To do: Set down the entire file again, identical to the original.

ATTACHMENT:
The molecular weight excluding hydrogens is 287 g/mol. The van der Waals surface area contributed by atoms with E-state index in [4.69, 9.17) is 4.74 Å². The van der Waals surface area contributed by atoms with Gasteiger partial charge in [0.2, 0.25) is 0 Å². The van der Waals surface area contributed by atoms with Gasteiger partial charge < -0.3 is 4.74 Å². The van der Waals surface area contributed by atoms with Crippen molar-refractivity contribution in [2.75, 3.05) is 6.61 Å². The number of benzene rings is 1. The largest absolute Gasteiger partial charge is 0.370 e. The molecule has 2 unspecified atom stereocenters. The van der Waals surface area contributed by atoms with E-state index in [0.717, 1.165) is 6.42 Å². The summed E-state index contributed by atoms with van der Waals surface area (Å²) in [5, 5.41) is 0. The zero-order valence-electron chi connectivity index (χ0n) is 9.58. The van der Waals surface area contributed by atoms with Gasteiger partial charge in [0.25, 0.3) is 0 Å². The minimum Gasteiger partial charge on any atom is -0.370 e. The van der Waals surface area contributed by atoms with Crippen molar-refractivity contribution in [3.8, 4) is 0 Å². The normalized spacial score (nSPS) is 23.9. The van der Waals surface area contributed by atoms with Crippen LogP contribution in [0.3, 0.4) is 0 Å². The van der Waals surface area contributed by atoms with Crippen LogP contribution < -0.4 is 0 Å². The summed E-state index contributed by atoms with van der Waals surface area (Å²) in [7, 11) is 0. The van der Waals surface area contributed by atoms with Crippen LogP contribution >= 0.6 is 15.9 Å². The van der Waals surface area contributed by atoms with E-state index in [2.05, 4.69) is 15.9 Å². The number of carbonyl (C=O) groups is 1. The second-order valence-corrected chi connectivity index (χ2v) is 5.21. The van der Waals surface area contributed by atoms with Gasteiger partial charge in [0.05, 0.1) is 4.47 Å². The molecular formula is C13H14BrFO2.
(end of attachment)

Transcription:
The molecular weight excluding hydrogens is 287 g/mol. The van der Waals surface area contributed by atoms with E-state index in [4.69, 9.17) is 4.74 Å². The van der Waals surface area contributed by atoms with Gasteiger partial charge in [0.2, 0.25) is 0 Å². The van der Waals surface area contributed by atoms with Gasteiger partial charge < -0.3 is 4.74 Å². The van der Waals surface area contributed by atoms with Crippen molar-refractivity contribution in [2.75, 3.05) is 6.61 Å². The number of benzene rings is 1. The largest absolute Gasteiger partial charge is 0.370 e. The molecule has 2 unspecified atom stereocenters. The van der Waals surface area contributed by atoms with E-state index in [0.717, 1.165) is 6.42 Å². The summed E-state index contributed by atoms with van der Waals surface area (Å²) in [5, 5.41) is 0. The zero-order valence-electron chi connectivity index (χ0n) is 9.58. The van der Waals surface area contributed by atoms with Gasteiger partial charge in [0.25, 0.3) is 0 Å². The minimum Gasteiger partial charge on any atom is -0.370 e. The van der Waals surface area contributed by atoms with Crippen molar-refractivity contribution in [3.8, 4) is 0 Å². The normalized spacial score (nSPS) is 23.9. The van der Waals surface area contributed by atoms with Crippen LogP contribution in [0.3, 0.4) is 0 Å². The van der Waals surface area contributed by atoms with Crippen LogP contribution < -0.4 is 0 Å². The summed E-state index contributed by atoms with van der Waals surface area (Å²) in [7, 11) is 0. The van der Waals surface area contributed by atoms with Crippen LogP contribution >= 0.6 is 15.9 Å². The van der Waals surface area contributed by atoms with E-state index in [2.05, 4.69) is 15.9 Å². The number of carbonyl (C=O) groups is 1. The second-order valence-corrected chi connectivity index (χ2v) is 5.21. The van der Waals surface area contributed by atoms with Gasteiger partial charge in [0.05, 0.1) is 4.47 Å². The molecular formula is C13H14BrFO2.